What is Flat Head Syndrome?
A long time ago, while working as nanny, I gained first hand experience with a condition I never knew existed. I left one Friday and returned to work on Monday and there it was! My baby's head was misshapened. I did not see it coming! There it was right before my eyes! What happened over the weekend? I began my research and started reading about what caused the infant in my care to have a flattened head, and what can be done to remedy the situation. This is when I found the term “Plagiocephaly”.
What is Plagiocephaly and how can you prevent it?
Plagiocephaly, also known as the flat head syndrome is a condition that develops either on the side or on the back of your baby’s head. Normally the condition will make a baby’s head look asymmetrical or even like a parallelogram. Since the skull bones of a baby won’t fuse in the first months, it’s possible for the soft bones to end up in a bad shape and that can become a problem.
There are 2 main types of Plagiocephaly. The first is called congenital Plagiocephaly. This is a very rare birth defect and in this case the spaces between skull bones close, hence the unwanted shape. Positional Plagiocephaly is the second type that is most common. It occurs out of nowhere and it’s said to affect more than 50% of the babies out there. Soooo….this is what happened to my baby!
What are the causes behind Plagiocephaly?
A very common cause is the sleep position. If you put your baby to sleep on their back or with their head towards the sides, that pressure on the parts of the skull can be extremely problematic and may cause muscular torticollis. Insufficient time spent on the stomach is another common problem. Premature babies may also experience this; the same thing with kids that have muscular torticollis.
A good rule of thumb is to change the position of your baby’s head once they’re asleep to the non flat side. You should make sure that your child has enough tummy time as well to strengthen the neck muscle. In addition, you should often hold the baby upright to give head break. Putting him/her in a crib, swing or car seat will not be the best solution. We also recommend you change the sleeping positions as often as possible. That can be really realistic and the results will be very successful if you are intentional.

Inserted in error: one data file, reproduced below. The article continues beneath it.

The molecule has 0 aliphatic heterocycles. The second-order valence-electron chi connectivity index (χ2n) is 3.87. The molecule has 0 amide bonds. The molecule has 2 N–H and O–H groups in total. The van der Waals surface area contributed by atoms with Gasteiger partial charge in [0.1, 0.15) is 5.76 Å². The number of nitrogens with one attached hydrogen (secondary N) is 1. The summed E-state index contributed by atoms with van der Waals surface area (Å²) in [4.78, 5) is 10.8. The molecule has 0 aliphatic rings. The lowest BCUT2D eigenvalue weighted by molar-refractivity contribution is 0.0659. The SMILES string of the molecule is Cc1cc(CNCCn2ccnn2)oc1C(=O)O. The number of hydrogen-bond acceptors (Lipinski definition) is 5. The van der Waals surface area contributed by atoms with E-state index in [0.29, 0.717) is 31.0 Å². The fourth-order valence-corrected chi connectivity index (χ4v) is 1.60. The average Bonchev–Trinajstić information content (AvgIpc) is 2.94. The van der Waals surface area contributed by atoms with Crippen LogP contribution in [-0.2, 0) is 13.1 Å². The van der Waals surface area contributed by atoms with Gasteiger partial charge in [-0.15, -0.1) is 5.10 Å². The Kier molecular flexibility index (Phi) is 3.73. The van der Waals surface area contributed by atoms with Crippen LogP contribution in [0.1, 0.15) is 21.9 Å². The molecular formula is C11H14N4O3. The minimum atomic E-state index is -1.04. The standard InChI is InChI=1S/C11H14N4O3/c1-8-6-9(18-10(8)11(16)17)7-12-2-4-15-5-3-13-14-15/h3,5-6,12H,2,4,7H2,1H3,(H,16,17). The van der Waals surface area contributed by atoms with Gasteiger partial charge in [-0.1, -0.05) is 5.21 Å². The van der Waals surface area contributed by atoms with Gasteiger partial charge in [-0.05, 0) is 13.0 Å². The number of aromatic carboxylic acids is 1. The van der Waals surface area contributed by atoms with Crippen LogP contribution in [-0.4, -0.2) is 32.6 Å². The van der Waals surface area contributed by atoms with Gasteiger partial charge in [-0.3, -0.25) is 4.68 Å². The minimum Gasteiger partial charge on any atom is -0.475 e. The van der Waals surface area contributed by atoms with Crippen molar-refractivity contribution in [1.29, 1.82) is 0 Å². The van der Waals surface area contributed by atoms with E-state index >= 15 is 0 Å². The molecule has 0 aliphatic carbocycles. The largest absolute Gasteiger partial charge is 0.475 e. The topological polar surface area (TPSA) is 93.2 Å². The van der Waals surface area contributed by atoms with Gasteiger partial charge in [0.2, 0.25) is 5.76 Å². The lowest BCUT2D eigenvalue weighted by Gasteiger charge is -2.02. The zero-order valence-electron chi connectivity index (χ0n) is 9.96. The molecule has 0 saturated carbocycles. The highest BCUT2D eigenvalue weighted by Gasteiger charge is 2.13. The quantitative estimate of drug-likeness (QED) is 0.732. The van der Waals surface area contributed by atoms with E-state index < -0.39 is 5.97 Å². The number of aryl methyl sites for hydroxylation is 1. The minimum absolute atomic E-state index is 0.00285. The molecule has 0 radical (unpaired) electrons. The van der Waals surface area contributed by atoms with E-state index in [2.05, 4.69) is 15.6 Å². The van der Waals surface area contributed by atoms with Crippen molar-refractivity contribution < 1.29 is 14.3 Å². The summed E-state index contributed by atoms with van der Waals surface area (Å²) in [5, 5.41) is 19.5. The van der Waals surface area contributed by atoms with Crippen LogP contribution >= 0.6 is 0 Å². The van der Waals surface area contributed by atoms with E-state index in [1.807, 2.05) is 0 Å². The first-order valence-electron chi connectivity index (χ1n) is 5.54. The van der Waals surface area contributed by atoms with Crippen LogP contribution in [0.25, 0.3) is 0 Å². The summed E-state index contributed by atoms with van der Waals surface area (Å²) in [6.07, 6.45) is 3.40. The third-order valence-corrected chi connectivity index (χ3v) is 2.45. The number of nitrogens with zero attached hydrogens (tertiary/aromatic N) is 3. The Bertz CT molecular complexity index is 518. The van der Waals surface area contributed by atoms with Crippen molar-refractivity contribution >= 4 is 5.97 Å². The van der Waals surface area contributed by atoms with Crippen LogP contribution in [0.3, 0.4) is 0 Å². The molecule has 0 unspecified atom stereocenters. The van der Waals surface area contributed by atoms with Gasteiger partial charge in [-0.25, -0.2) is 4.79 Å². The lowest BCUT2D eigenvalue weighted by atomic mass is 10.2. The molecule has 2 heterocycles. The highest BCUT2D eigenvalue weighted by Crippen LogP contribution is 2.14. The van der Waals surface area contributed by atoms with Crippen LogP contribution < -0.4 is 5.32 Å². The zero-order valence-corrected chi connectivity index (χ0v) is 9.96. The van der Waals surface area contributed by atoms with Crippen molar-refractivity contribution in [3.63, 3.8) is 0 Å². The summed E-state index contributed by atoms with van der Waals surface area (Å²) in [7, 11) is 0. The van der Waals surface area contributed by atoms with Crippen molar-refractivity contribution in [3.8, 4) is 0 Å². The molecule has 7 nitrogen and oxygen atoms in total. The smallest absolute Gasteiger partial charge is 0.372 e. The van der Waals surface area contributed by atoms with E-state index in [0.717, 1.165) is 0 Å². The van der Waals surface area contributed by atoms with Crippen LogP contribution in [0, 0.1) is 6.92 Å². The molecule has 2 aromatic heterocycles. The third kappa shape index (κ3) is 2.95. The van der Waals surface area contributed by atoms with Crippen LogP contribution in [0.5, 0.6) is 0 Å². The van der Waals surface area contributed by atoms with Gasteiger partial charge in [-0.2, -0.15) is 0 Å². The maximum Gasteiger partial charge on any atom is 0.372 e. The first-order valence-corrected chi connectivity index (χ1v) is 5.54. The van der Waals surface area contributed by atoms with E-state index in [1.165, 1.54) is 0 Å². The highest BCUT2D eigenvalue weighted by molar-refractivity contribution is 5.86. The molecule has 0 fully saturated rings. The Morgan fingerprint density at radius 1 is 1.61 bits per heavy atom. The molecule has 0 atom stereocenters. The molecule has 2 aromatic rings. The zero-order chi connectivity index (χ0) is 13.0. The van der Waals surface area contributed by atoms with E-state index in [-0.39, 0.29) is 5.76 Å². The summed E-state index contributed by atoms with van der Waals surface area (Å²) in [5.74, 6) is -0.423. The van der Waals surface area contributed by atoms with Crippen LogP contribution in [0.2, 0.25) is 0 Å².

Plagiocephaly is treated in a variety of ways. It usually comes down to the needs of the baby and what issues he/she is facing in the first place. One of the most common solutions is counter-position therapy, it delivers very good results and an astounding value and quality. In case the baby has muscular torticollis, stretching exercises will be great since they prevent any Plagiocephaly issues from getting worse. Another helpful solution were to use a head pillow under careful supervision which proved successful in shaping my baby’s head.
There are also some other solutions like the molding helmet therapy. In this case, the baby needs to have a molded helmet which is custom-made for him. This is designed to reform the skull and bring in the right shape.
In some severe situations, surgery will be a good option, especially if the baby has Plagiocephaly and the sutures are closed.
After experiencing first hand effects and reading about Plagiocephaly, I realized so many babies with helmets all over the place. In parks, at recreational activities etc, and recognized this issue is major, now that I am aware of it. Plagiocephaly can be very problematic for any child’s development. That’s the reason you want to address the issue early on. Even if it may not seem serious in the beginning, it can end up being very helpful to handle it quickly. Talking with a doctor and monitoring the way Plagiocephaly evolves is imperative, and it has the potential to really make things work the way you want. Thankfully, surgery may not be needed; with the right exercises your child can get back to normal!